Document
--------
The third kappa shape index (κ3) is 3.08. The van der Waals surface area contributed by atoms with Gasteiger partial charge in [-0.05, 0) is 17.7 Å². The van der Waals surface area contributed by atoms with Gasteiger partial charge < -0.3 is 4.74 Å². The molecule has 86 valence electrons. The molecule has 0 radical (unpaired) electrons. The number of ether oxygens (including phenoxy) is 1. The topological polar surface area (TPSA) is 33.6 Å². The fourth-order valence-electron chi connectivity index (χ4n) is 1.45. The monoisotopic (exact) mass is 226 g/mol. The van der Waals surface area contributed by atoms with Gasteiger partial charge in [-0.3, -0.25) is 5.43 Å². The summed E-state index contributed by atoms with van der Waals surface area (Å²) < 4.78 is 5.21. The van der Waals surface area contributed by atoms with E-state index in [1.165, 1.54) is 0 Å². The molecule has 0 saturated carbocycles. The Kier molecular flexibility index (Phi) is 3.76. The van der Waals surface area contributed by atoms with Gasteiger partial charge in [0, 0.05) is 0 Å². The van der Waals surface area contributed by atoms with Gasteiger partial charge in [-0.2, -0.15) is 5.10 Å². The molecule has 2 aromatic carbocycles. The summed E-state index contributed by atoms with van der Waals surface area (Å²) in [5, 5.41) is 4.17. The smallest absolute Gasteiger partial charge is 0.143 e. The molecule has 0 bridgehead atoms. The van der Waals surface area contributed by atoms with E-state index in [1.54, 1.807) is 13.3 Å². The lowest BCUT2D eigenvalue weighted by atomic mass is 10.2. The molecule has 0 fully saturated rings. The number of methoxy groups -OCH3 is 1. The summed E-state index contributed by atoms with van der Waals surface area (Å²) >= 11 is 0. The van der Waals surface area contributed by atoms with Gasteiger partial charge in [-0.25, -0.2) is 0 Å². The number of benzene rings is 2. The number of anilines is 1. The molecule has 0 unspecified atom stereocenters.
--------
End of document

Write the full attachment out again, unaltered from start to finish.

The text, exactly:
The third kappa shape index (κ3) is 3.08. The van der Waals surface area contributed by atoms with Gasteiger partial charge in [-0.05, 0) is 17.7 Å². The van der Waals surface area contributed by atoms with Gasteiger partial charge < -0.3 is 4.74 Å². The molecule has 86 valence electrons. The molecule has 0 radical (unpaired) electrons. The number of ether oxygens (including phenoxy) is 1. The topological polar surface area (TPSA) is 33.6 Å². The fourth-order valence-electron chi connectivity index (χ4n) is 1.45. The monoisotopic (exact) mass is 226 g/mol. The van der Waals surface area contributed by atoms with Gasteiger partial charge in [-0.3, -0.25) is 5.43 Å². The summed E-state index contributed by atoms with van der Waals surface area (Å²) < 4.78 is 5.21. The van der Waals surface area contributed by atoms with E-state index in [1.165, 1.54) is 0 Å². The molecule has 0 saturated carbocycles. The Kier molecular flexibility index (Phi) is 3.76. The van der Waals surface area contributed by atoms with Gasteiger partial charge in [0, 0.05) is 0 Å². The van der Waals surface area contributed by atoms with Gasteiger partial charge in [-0.2, -0.15) is 5.10 Å². The molecule has 2 aromatic carbocycles. The summed E-state index contributed by atoms with van der Waals surface area (Å²) in [5, 5.41) is 4.17. The smallest absolute Gasteiger partial charge is 0.143 e. The molecule has 0 bridgehead atoms. The van der Waals surface area contributed by atoms with E-state index in [1.54, 1.807) is 13.3 Å². The lowest BCUT2D eigenvalue weighted by atomic mass is 10.2. The molecule has 0 fully saturated rings. The number of methoxy groups -OCH3 is 1. The summed E-state index contributed by atoms with van der Waals surface area (Å²) >= 11 is 0. The van der Waals surface area contributed by atoms with Gasteiger partial charge in [-0.25, -0.2) is 0 Å². The number of benzene rings is 2. The number of anilines is 1. The molecule has 0 unspecified atom stereocenters.